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Int J Oncol. 2009 Nov;35(5):1015-23.

PRIMA-1 inhibits growth of breast cancer cells by re-activating mutant p53 protein.

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Dalton Cardiovascular Research Center, University of Missouri, Columbia, MO 65211, USA.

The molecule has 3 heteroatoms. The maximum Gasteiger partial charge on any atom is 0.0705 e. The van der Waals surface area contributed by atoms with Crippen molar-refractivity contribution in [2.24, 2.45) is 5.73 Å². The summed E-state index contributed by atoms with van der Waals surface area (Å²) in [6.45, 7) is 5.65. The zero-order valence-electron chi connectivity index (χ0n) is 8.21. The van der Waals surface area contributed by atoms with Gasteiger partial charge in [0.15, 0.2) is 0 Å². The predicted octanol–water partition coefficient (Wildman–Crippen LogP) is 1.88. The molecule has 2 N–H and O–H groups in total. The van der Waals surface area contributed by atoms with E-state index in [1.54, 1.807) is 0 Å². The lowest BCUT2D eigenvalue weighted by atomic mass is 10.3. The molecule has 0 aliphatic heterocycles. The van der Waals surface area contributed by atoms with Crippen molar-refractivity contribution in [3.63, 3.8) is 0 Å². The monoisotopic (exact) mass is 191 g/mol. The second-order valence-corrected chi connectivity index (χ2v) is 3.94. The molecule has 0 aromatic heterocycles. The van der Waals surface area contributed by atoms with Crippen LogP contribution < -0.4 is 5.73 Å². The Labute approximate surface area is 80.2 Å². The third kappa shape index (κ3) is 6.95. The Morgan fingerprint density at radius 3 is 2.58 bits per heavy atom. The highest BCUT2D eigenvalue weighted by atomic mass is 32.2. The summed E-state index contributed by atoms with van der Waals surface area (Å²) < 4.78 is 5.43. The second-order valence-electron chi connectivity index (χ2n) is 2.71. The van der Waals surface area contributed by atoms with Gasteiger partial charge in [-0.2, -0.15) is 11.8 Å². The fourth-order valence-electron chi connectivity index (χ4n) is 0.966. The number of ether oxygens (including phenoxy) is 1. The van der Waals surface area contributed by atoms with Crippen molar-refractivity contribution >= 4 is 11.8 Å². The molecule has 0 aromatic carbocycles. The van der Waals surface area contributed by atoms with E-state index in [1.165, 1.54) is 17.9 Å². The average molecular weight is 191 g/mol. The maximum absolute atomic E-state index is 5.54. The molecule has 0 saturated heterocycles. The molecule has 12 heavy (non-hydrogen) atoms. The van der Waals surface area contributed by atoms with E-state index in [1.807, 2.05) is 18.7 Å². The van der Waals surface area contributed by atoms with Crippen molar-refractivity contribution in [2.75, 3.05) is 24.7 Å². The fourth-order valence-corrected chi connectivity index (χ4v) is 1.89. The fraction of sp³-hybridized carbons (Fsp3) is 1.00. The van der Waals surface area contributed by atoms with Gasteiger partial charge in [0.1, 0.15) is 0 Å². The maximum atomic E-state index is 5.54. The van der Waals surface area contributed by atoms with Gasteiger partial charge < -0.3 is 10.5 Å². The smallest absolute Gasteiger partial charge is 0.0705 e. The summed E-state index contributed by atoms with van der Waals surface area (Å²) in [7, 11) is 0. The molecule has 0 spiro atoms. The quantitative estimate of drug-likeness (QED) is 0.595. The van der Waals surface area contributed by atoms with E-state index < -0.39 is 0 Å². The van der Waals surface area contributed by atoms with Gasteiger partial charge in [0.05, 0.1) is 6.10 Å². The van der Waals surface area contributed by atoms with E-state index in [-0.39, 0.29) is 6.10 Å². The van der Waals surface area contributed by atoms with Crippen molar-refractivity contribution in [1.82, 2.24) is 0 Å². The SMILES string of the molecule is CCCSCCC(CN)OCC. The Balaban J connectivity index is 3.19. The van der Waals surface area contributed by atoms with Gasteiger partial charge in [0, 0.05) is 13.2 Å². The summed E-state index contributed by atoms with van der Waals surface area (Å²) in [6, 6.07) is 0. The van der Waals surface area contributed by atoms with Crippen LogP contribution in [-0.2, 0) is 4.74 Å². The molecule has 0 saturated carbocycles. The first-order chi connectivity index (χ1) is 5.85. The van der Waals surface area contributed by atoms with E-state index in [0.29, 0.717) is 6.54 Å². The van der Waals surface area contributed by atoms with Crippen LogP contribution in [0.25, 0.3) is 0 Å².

Mutation of the p53 tumor suppressor gene is a common event in many types of tumors, including breast cancers. Mutant p53 (mtp53) protein is thought to promote tumor cell survival and resistance to chemotherapeutic drugs. Therefore, restoring p53 function by converting existing mtp53 to the wild-type p53 (wtp53) conformation is being pursued as one strategy to promote apoptosis of tumor cells. PRIMA-1 (p53 re-activation and induction of massive apoptosis) is a non-toxic small molecule that converts mtp53 to the active conformation and induces apoptosis in tumor cells. Here we examined whether PRIMA-1 activates mtp53 and induces cell death in vitro and in vivo in estrogen-responsive breast cancer cell lines that express mtp53 (BT-474, HCC-1428, and T47-D). Fluorescent staining with conformation-specific p53 antibodies demonstrated that PRIMA-1 converted mtp53 into the wtp53 conformation. In vitro treatment of tumor cells with PRIMA-1 (0-50 microM) led to a dose-dependent loss of cell viability and induced cell death markers. In contrast, PRIMA-1 had no effect on the viability of MCF-7 cells, normal breast cells, and endothelial cells, all of which express wtp53 protein. PRIMA-1 treatment of mice inhibited the growth of tumors from xenografts of BT-474, HCC-1428, and T47-D cells but did not influence xenografts obtained from MCF-7 cells. Mechanistic studies showed that PRIMA-1 induced the mitochondrial-dependent apoptotic pathway in mtp53-expressing breast cancer cells. Our findings suggest that PRIMA-1 renews the susceptibility of mtp53-expressing breast tumors to apoptosis and should be investigated for use in breast cancer therapy.

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